By Sandra McPherson b. 1943 Sandra McPherson
We are dropping one and gaining two—.
The things I cannot do

include to sleep,
to calm the spillway of the blood,

to face an auditorium,
wishing it were churchy pillbox hats—

recital mothers’—
with no sense of Vogue or the Baroque.

I’ve other pills
to tramp on grief,

estrange pain,
and hatch the part of waking that is dreams,

double one dose to un-depress
and to write less and less

a chronicle of anxiety.

I spot-treat
a spate of addiction

in this faint dusk world
of peach sky and plum leaflets—

a woman in her prime,
pilled together.

Source: Poetry (September 2009).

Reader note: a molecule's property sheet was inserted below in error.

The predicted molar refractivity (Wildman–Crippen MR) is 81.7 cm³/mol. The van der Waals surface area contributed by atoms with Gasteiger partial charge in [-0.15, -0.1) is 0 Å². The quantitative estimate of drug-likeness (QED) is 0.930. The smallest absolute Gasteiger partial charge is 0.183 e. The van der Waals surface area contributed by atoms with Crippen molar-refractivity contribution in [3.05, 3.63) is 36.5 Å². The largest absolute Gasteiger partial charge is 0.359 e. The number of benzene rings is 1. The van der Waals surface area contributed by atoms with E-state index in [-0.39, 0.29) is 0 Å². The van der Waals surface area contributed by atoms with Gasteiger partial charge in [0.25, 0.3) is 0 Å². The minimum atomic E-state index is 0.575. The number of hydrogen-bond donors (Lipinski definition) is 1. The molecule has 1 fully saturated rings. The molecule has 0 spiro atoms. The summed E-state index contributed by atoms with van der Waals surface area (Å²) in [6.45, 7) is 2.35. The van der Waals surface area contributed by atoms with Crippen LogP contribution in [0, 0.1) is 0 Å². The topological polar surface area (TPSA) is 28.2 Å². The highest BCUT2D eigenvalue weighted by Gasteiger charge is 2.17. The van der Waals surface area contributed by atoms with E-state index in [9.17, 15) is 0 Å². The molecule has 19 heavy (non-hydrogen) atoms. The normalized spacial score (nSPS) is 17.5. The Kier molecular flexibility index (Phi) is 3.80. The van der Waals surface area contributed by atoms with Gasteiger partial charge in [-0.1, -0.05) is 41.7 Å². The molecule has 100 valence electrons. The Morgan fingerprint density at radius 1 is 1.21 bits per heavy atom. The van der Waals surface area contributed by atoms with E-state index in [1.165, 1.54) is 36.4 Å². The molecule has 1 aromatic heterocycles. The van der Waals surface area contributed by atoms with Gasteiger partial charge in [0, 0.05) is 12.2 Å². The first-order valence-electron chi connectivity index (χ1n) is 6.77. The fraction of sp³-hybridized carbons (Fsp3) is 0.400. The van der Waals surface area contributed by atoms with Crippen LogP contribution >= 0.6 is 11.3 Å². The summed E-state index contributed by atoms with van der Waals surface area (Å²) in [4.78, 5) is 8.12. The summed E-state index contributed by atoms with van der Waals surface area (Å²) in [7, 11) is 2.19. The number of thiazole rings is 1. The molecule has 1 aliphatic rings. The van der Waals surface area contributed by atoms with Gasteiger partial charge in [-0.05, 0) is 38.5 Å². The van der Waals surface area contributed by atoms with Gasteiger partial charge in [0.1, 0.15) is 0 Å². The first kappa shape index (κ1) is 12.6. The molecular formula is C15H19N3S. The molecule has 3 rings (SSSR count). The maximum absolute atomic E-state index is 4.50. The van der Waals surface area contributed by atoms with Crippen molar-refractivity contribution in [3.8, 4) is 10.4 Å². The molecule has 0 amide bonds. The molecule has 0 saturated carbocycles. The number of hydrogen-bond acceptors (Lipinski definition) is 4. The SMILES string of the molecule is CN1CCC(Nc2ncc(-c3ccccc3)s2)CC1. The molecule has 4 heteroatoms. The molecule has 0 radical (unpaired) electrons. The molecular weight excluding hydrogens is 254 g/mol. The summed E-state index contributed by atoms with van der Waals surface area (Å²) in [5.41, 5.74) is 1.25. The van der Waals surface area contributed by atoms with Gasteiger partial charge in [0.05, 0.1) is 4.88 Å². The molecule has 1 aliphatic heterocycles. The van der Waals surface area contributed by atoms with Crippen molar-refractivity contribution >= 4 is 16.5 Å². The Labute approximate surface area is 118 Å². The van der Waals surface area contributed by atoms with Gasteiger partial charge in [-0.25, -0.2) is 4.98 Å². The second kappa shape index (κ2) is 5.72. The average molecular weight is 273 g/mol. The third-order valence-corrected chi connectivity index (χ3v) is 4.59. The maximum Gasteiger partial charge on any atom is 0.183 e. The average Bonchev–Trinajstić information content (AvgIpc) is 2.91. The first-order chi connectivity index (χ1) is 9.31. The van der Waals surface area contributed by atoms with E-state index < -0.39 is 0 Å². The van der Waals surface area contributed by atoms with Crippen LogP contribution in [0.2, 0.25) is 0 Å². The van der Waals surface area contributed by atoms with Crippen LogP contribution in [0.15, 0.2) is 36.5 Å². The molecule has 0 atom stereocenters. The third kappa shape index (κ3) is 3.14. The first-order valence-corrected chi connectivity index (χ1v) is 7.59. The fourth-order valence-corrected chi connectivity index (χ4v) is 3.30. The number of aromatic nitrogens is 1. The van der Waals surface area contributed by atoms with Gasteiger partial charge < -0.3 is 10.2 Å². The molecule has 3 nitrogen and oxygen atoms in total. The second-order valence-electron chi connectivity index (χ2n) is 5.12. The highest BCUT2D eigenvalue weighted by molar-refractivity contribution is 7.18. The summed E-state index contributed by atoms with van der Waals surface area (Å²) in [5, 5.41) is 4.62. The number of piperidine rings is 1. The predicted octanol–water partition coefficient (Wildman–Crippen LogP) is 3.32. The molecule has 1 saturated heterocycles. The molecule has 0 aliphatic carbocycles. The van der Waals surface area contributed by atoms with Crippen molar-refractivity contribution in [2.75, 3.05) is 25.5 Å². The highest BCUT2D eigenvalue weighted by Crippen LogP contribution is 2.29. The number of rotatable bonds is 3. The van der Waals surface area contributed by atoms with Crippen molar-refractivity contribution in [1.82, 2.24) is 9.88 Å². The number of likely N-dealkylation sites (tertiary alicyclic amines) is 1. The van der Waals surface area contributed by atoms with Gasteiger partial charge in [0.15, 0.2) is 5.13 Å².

This poem originally appeared in the September 2009 issue of Poetry magazine

September 2009
 Sandra  McPherson


Sandra McPherson weaves vivid images culled from nature into what Contemporary Women Poets contributor David Young characterizes as "rich, complex, and deeply satisfying poems." In collections that include the National Book Award-nominated The Year of Our Birth, 1988's At the Grave of Hazel Hall, and 1996's Edge Effect: Trails and Portrayals, McPherson has increasingly honed her unsentimental, insightful verse, imbuing it with . . .

Continue reading this biography

Poem Categorization

SUBJECT Living, Midlife

Report a problem with this poem

Your results will be limited to content that appeared in Poetry magazine.

Search Every Issue of Poetry

Originally appeared in Poetry magazine.

This poem has learning resources.

This poem is good for children.

This poem has related video.

This poem has related audio.